Ladypolitik (ladypolitik) wrote in ontd_political,
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Picspam: crisis and revolution in Kyrgyzstan


Widespread anti-government protests in Kyrgyzstan recently turned violent, with groups of opposition protesters attempting to storm some government buildings, and clashing with riot police. Tensions are high, as Kyrgyz authorities declared a national state of emergency, and are enforcing curfews in at least three cities. As riot police fired on opposition members and protesters fought with stones and captured weapons, estimates of casualties have varied widely, with reports ranging from 12 killed to over 100 killed. Opposition leaders appear to have taken over some of the national television channels, and President Kurmanbek Bakiyev appears to have fled the capital, Bishkek.

Recent articles: one | two | three





Riot police are attacked by anti-government protesters in Bishkek, Kyrgyzstan on April 7, 2010.

Vladimir Pirogov | REUTERS



Opposition supporters burn a billboard displaying Kyrgyz President Kurmanbek Bakiyev during a rally in the northwestern town of Talas on April 6, 2010. Kyrgyz protesters demonstrating against President Kurmanbek Bakiyev stormed a government office in the northwestern town of Talas on Tuesday and there were conflicting reports on the fate of the regional governor.

azattyk.org | REUTERS



A Kyrgyz opposition member throws a projectile at riot police during an anti-government protest in Bishkek on April 7, 2010.

VYACHESLAV OSELEDKO | AFP/Getty Images



Kyrgyz policemen try to stop opposition supporters during a protest against the government in Bishkek on April 7, 2010.

VYACHESLAV OSELEDKO | AFP/Getty Images



Opposition supporters protest against the government in Bishkek, Kyrgyzstan on April 7, 2010.

VYACHESLAV OSELEDKO | AFP/Getty Images



Protesters try to take a rocket propelled grenade (RPG) from a riot policeman during clashes in Bishkek April 7, 2010.

Vladimir Pirogov | REUTERS


An ambulance packed with injured people prepares to leave the main government building in Bishkek, Kyrgyzstan, Wednesday, April 7, 2010.

Ivan Sekretarev | AP Photo


Kyrgyz riot police try to protect themselves as they fall back from stone-throwers in Bishkek on April 7, 2010.

VYACHESLAV OSELEDKO | AFP/Getty Images



A woman raises her arms in the street during clashes between riot police and anti-government protesters in Bishkek April 7, 2010.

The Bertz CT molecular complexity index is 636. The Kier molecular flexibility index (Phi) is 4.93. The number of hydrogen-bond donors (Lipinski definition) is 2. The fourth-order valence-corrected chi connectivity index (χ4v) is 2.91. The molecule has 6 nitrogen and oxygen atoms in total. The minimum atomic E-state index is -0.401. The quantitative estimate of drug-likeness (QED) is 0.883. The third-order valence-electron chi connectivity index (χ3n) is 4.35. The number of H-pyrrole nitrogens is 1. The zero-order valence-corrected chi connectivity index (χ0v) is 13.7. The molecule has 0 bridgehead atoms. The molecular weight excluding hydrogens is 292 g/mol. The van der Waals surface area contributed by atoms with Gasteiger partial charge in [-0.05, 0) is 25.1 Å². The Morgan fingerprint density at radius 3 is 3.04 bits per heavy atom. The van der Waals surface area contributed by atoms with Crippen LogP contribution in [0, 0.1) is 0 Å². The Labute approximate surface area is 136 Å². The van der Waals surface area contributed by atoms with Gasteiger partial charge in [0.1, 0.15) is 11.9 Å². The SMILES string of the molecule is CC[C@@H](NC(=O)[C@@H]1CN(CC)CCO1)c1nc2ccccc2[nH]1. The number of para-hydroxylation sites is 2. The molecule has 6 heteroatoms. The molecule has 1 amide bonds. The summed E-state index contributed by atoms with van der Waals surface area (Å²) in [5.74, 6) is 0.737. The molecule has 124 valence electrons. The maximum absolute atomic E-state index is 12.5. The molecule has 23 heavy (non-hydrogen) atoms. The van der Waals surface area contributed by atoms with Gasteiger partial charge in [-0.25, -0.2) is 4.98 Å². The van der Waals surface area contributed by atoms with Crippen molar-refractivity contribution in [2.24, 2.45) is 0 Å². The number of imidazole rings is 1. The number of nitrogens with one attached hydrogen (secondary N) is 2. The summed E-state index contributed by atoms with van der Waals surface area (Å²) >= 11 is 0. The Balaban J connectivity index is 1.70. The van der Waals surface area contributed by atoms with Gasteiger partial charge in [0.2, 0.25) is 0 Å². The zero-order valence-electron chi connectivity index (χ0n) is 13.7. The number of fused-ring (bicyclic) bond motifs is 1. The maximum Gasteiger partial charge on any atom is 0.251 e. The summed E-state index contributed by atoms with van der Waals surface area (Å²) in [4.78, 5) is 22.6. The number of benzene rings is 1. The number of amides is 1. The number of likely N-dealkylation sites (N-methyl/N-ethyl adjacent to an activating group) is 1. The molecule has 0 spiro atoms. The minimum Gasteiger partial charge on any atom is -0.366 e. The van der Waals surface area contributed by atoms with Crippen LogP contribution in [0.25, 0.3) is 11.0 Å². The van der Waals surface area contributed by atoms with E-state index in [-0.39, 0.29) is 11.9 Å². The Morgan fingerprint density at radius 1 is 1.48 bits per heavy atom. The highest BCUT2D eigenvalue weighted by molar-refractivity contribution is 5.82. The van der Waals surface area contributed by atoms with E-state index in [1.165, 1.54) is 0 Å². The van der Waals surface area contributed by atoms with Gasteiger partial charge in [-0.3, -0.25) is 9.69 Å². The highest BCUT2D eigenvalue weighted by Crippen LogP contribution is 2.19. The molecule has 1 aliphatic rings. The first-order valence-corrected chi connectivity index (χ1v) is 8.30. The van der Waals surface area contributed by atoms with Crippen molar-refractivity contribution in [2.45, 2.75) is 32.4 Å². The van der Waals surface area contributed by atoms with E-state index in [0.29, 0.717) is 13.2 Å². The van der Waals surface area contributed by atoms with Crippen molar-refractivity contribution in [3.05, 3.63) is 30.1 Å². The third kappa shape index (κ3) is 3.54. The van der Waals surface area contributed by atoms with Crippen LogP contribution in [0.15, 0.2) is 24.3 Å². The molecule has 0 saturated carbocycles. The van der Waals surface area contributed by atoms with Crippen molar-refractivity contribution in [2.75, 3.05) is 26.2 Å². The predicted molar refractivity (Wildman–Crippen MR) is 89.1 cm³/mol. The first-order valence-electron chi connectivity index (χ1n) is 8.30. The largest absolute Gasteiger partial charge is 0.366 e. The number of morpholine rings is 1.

Vladimir Pirogov | REUTERS



A car is set on fire in the street during clashes between riot police and anti-government protesters near the presidential administration in Bishkek April 7, 2010.

Vladimir Pirogov | REUTERS



Kyrgyz opposition supporters vie for a gun during an anti-government protest in Bishkek on April 7, 2010.

VYACHESLAV OSELEDKO | AFP/Getty Images



A Kyrgyz protester kicks one of two captured police officers at the opposition headquarters in Bishkek, Kyrgyzstan, Wednesday, April 7, 2010.

Ivan Sekretarev | AP Photo


Victims of clashes between riot police and anti-government protesters lie on the ground among stones and blood, near the presidential administration in Bishkek April 7, 2010.

Vladimir Pirogov | REUTERS



A plainclothes policeman kicks an anti-government protester in Bishkek April 7, 2010. Kyrgyz forces fired on thousands of protesters in central Bishkek on Wednesday after some of the protesters tried to smash two trucks through the perimeter fence of the government building, said a Reuters reporter at the scene.

Vladimir Pirogov | REUTERS



Protesters pose in Kyrgyz President Kurmanbek Bakiyev's cabinet room inside Kyrgyz government headquarters on central square in Bishkek, Kyrgyzstan, Thursday, April 8, 2010.

Alexander Zemlianichenko | AP Photo



People stand in the vandalized parliament hall in Bishkek April 8, 2010.

Vladimir Pirogov | REUTERS



Kyrgyz pray as they gather to mourn revolt victims on central square in Bishkek, Kyrgyzstan, Friday, April 9, 2010. Thousands of grieving and defiant citizens of Kyrgyzstan are gathering in the capital's main square to mourn victims of this week's revolt that left at least 75 people dead and forced the president to flee.

Alexander Zemlianichenko | AP Photo



A man grieves at a grave of Tursunbek Aziz, 29, who died after he was wounded during a clashes, at a cemetery in the village of Chon-Aryk, outside capital Bishkek, Kyrgyzstan, Thursday, April 9, 2010. After a night of gunfire throughout Kyrgyzstan's capital, thousands of grieving and defiant residents gathered Friday in Bishkek's main square to mourn victims of this week's revolt that left at least 75 people dead and forced the president to flee.

Ivan Sekretarev | AP Photo



Kyrgyz people cry as they attend mass burials of the victims at the Ata-Beyit memorial complex outskirts of Bishkek on April 10, 2010. Kyrgyzstan held funerals Saturday for 16 victims of bloody riots this week that saw the opposition seize control of the Central Asian nation and toppled President Kurmanbek Bakiyev flee south. Some 7,000 people gathered in a sea of flowers at a cemetery on the edge of the capital for Saturday's mass burials, as the country mourned 79 people who died in the uprising during which the government opened fired on protesters.

VYACHESLAV OSELEDKO | AFP/Getty Images











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